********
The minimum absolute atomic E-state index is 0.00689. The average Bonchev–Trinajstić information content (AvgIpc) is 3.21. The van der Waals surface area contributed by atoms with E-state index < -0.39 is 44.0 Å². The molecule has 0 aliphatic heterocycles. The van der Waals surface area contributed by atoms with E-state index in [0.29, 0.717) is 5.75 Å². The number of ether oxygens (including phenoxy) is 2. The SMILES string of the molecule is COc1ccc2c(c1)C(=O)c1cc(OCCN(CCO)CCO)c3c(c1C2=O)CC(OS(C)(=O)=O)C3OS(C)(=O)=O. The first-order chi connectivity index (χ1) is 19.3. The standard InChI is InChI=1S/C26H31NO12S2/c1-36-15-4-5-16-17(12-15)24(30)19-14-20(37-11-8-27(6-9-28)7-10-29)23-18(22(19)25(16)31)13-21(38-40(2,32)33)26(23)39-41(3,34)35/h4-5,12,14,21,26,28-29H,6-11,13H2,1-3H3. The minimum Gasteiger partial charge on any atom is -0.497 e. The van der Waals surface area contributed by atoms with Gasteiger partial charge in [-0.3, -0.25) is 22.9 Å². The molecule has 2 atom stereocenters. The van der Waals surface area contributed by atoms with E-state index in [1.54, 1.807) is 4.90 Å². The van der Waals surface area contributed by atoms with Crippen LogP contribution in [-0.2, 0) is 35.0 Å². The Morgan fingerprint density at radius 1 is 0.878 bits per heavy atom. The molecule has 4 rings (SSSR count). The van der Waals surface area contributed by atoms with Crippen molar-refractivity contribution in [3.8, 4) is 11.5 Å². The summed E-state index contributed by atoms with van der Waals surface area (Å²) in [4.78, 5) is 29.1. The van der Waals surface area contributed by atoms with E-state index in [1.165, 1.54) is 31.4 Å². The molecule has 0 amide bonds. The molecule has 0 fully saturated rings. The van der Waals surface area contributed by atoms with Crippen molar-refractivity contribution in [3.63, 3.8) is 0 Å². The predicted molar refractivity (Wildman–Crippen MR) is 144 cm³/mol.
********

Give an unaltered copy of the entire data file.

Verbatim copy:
The minimum absolute atomic E-state index is 0.00689. The average Bonchev–Trinajstić information content (AvgIpc) is 3.21. The van der Waals surface area contributed by atoms with E-state index < -0.39 is 44.0 Å². The molecule has 0 aliphatic heterocycles. The van der Waals surface area contributed by atoms with E-state index in [0.29, 0.717) is 5.75 Å². The number of ether oxygens (including phenoxy) is 2. The SMILES string of the molecule is COc1ccc2c(c1)C(=O)c1cc(OCCN(CCO)CCO)c3c(c1C2=O)CC(OS(C)(=O)=O)C3OS(C)(=O)=O. The first-order chi connectivity index (χ1) is 19.3. The standard InChI is InChI=1S/C26H31NO12S2/c1-36-15-4-5-16-17(12-15)24(30)19-14-20(37-11-8-27(6-9-28)7-10-29)23-18(22(19)25(16)31)13-21(38-40(2,32)33)26(23)39-41(3,34)35/h4-5,12,14,21,26,28-29H,6-11,13H2,1-3H3. The minimum Gasteiger partial charge on any atom is -0.497 e. The van der Waals surface area contributed by atoms with Gasteiger partial charge in [-0.3, -0.25) is 22.9 Å². The molecule has 2 atom stereocenters. The van der Waals surface area contributed by atoms with E-state index in [1.54, 1.807) is 4.90 Å². The van der Waals surface area contributed by atoms with Crippen LogP contribution in [-0.2, 0) is 35.0 Å². The Morgan fingerprint density at radius 1 is 0.878 bits per heavy atom. The molecule has 4 rings (SSSR count). The van der Waals surface area contributed by atoms with Crippen molar-refractivity contribution in [3.8, 4) is 11.5 Å². The summed E-state index contributed by atoms with van der Waals surface area (Å²) in [4.78, 5) is 29.1. The van der Waals surface area contributed by atoms with E-state index in [1.165, 1.54) is 31.4 Å². The molecule has 0 amide bonds. The molecule has 0 fully saturated rings. The van der Waals surface area contributed by atoms with Crippen molar-refractivity contribution in [3.63, 3.8) is 0 Å². The predicted molar refractivity (Wildman–Crippen MR) is 144 cm³/mol.